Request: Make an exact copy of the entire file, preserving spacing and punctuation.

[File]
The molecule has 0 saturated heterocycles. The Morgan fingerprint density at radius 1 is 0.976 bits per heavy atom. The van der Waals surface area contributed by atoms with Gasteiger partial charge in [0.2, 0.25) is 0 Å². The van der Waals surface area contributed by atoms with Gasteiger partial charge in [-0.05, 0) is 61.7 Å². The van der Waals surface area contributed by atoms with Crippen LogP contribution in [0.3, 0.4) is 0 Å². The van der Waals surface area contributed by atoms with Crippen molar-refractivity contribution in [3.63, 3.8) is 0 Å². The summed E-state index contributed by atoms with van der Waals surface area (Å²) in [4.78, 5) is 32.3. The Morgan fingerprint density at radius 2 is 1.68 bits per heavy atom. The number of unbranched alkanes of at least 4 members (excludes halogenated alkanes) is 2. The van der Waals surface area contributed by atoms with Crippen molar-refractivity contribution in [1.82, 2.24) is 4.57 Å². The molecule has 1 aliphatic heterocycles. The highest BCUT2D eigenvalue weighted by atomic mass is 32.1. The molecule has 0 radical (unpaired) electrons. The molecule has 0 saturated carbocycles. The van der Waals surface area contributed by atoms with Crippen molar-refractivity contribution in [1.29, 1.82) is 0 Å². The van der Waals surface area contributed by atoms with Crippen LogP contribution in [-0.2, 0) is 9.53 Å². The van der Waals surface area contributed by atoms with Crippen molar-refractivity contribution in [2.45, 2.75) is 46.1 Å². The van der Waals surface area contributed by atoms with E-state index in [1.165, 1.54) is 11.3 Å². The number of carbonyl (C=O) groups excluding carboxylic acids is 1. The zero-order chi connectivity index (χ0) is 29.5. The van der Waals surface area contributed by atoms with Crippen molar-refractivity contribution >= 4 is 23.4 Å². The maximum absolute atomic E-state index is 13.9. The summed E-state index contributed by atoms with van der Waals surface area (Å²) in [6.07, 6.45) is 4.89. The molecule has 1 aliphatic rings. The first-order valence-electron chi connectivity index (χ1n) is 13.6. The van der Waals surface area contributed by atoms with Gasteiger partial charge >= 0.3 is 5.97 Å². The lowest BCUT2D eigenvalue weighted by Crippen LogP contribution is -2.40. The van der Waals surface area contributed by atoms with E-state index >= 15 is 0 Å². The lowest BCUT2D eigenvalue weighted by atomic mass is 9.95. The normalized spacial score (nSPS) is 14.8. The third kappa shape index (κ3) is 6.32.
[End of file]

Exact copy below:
The molecule has 0 saturated heterocycles. The Morgan fingerprint density at radius 1 is 0.976 bits per heavy atom. The van der Waals surface area contributed by atoms with Gasteiger partial charge in [0.2, 0.25) is 0 Å². The van der Waals surface area contributed by atoms with Gasteiger partial charge in [-0.05, 0) is 61.7 Å². The van der Waals surface area contributed by atoms with Crippen LogP contribution in [0.3, 0.4) is 0 Å². The van der Waals surface area contributed by atoms with Crippen molar-refractivity contribution in [3.63, 3.8) is 0 Å². The summed E-state index contributed by atoms with van der Waals surface area (Å²) in [4.78, 5) is 32.3. The Morgan fingerprint density at radius 2 is 1.68 bits per heavy atom. The number of unbranched alkanes of at least 4 members (excludes halogenated alkanes) is 2. The van der Waals surface area contributed by atoms with Crippen molar-refractivity contribution in [1.82, 2.24) is 4.57 Å². The molecule has 1 aliphatic heterocycles. The highest BCUT2D eigenvalue weighted by atomic mass is 32.1. The molecule has 0 radical (unpaired) electrons. The molecule has 0 saturated carbocycles. The van der Waals surface area contributed by atoms with Crippen molar-refractivity contribution in [1.29, 1.82) is 0 Å². The van der Waals surface area contributed by atoms with Crippen LogP contribution in [-0.2, 0) is 9.53 Å². The van der Waals surface area contributed by atoms with Crippen molar-refractivity contribution in [2.45, 2.75) is 46.1 Å². The van der Waals surface area contributed by atoms with E-state index in [1.165, 1.54) is 11.3 Å². The number of carbonyl (C=O) groups excluding carboxylic acids is 1. The zero-order chi connectivity index (χ0) is 29.5. The van der Waals surface area contributed by atoms with Crippen molar-refractivity contribution >= 4 is 23.4 Å². The maximum absolute atomic E-state index is 13.9. The summed E-state index contributed by atoms with van der Waals surface area (Å²) in [6.07, 6.45) is 4.89. The molecule has 1 aliphatic rings. The first-order valence-electron chi connectivity index (χ1n) is 13.6. The van der Waals surface area contributed by atoms with Gasteiger partial charge >= 0.3 is 5.97 Å². The lowest BCUT2D eigenvalue weighted by Crippen LogP contribution is -2.40. The van der Waals surface area contributed by atoms with E-state index >= 15 is 0 Å². The lowest BCUT2D eigenvalue weighted by atomic mass is 9.95. The normalized spacial score (nSPS) is 14.8. The third kappa shape index (κ3) is 6.32.